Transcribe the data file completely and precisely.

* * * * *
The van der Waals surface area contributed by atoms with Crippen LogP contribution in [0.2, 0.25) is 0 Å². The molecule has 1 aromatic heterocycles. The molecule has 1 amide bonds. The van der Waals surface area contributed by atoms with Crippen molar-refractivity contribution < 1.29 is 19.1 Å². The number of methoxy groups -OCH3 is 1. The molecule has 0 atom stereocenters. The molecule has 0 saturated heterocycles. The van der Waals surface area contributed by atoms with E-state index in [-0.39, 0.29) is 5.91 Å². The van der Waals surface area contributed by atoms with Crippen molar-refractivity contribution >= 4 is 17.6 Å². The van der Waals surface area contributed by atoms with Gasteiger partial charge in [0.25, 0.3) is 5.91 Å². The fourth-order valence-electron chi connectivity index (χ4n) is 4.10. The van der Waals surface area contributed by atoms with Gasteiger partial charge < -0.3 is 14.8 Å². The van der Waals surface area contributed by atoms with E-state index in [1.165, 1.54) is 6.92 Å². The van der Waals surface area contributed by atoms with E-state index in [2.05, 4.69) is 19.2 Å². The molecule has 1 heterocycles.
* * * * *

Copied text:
The van der Waals surface area contributed by atoms with Crippen LogP contribution in [0.2, 0.25) is 0 Å². The molecule has 1 aromatic heterocycles. The molecule has 1 amide bonds. The van der Waals surface area contributed by atoms with Crippen molar-refractivity contribution < 1.29 is 19.1 Å². The number of methoxy groups -OCH3 is 1. The molecule has 0 atom stereocenters. The molecule has 0 saturated heterocycles. The van der Waals surface area contributed by atoms with E-state index in [-0.39, 0.29) is 5.91 Å². The van der Waals surface area contributed by atoms with Crippen molar-refractivity contribution >= 4 is 17.6 Å². The van der Waals surface area contributed by atoms with Gasteiger partial charge in [0.25, 0.3) is 5.91 Å². The fourth-order valence-electron chi connectivity index (χ4n) is 4.10. The van der Waals surface area contributed by atoms with Gasteiger partial charge < -0.3 is 14.8 Å². The van der Waals surface area contributed by atoms with E-state index in [1.165, 1.54) is 6.92 Å². The van der Waals surface area contributed by atoms with E-state index in [2.05, 4.69) is 19.2 Å². The molecule has 1 heterocycles.